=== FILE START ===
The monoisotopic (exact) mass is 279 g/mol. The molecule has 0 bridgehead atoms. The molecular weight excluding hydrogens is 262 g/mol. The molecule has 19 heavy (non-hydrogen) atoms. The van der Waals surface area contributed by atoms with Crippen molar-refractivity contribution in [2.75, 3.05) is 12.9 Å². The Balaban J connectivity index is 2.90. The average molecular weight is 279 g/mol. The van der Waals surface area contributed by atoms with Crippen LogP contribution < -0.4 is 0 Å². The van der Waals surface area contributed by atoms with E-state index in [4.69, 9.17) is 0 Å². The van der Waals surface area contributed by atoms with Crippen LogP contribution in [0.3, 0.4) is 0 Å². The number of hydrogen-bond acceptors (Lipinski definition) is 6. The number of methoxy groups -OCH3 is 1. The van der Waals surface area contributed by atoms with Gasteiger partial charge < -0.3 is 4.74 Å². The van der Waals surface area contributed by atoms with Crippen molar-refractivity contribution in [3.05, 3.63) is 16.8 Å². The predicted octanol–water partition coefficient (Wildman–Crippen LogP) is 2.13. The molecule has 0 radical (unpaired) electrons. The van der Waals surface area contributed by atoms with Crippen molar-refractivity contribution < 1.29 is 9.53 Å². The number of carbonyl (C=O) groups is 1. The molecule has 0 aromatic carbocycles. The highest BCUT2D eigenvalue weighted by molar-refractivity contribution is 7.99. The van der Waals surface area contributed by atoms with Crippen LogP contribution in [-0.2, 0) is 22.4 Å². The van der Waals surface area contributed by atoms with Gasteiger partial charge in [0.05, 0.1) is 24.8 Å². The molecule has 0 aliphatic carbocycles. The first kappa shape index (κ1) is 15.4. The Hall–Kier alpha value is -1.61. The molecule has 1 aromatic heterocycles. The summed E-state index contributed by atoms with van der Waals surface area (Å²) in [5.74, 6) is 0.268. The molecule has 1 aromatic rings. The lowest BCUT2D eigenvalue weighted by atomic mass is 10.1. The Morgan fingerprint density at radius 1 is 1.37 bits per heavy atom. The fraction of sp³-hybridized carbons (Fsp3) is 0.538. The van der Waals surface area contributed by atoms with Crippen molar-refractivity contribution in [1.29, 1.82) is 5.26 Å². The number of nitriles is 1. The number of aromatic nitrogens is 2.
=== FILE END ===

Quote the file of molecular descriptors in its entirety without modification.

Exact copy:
The monoisotopic (exact) mass is 279 g/mol. The molecule has 0 bridgehead atoms. The molecular weight excluding hydrogens is 262 g/mol. The molecule has 19 heavy (non-hydrogen) atoms. The van der Waals surface area contributed by atoms with Crippen molar-refractivity contribution in [2.75, 3.05) is 12.9 Å². The Balaban J connectivity index is 2.90. The average molecular weight is 279 g/mol. The van der Waals surface area contributed by atoms with Crippen LogP contribution < -0.4 is 0 Å². The van der Waals surface area contributed by atoms with E-state index in [4.69, 9.17) is 0 Å². The van der Waals surface area contributed by atoms with Crippen LogP contribution in [0.3, 0.4) is 0 Å². The number of hydrogen-bond acceptors (Lipinski definition) is 6. The number of methoxy groups -OCH3 is 1. The van der Waals surface area contributed by atoms with Gasteiger partial charge < -0.3 is 4.74 Å². The van der Waals surface area contributed by atoms with Crippen molar-refractivity contribution in [3.05, 3.63) is 16.8 Å². The predicted octanol–water partition coefficient (Wildman–Crippen LogP) is 2.13. The molecule has 0 radical (unpaired) electrons. The van der Waals surface area contributed by atoms with Crippen molar-refractivity contribution < 1.29 is 9.53 Å². The number of carbonyl (C=O) groups is 1. The molecule has 0 aromatic carbocycles. The highest BCUT2D eigenvalue weighted by molar-refractivity contribution is 7.99. The van der Waals surface area contributed by atoms with Crippen LogP contribution in [-0.2, 0) is 22.4 Å². The van der Waals surface area contributed by atoms with Gasteiger partial charge in [0.05, 0.1) is 24.8 Å². The molecule has 0 aliphatic carbocycles. The first kappa shape index (κ1) is 15.4. The Hall–Kier alpha value is -1.61. The molecule has 1 aromatic heterocycles. The summed E-state index contributed by atoms with van der Waals surface area (Å²) in [5.74, 6) is 0.268. The molecule has 1 aromatic rings. The lowest BCUT2D eigenvalue weighted by atomic mass is 10.1. The Morgan fingerprint density at radius 1 is 1.37 bits per heavy atom. The fraction of sp³-hybridized carbons (Fsp3) is 0.538. The van der Waals surface area contributed by atoms with Crippen molar-refractivity contribution in [1.29, 1.82) is 5.26 Å². The number of nitriles is 1. The number of aromatic nitrogens is 2.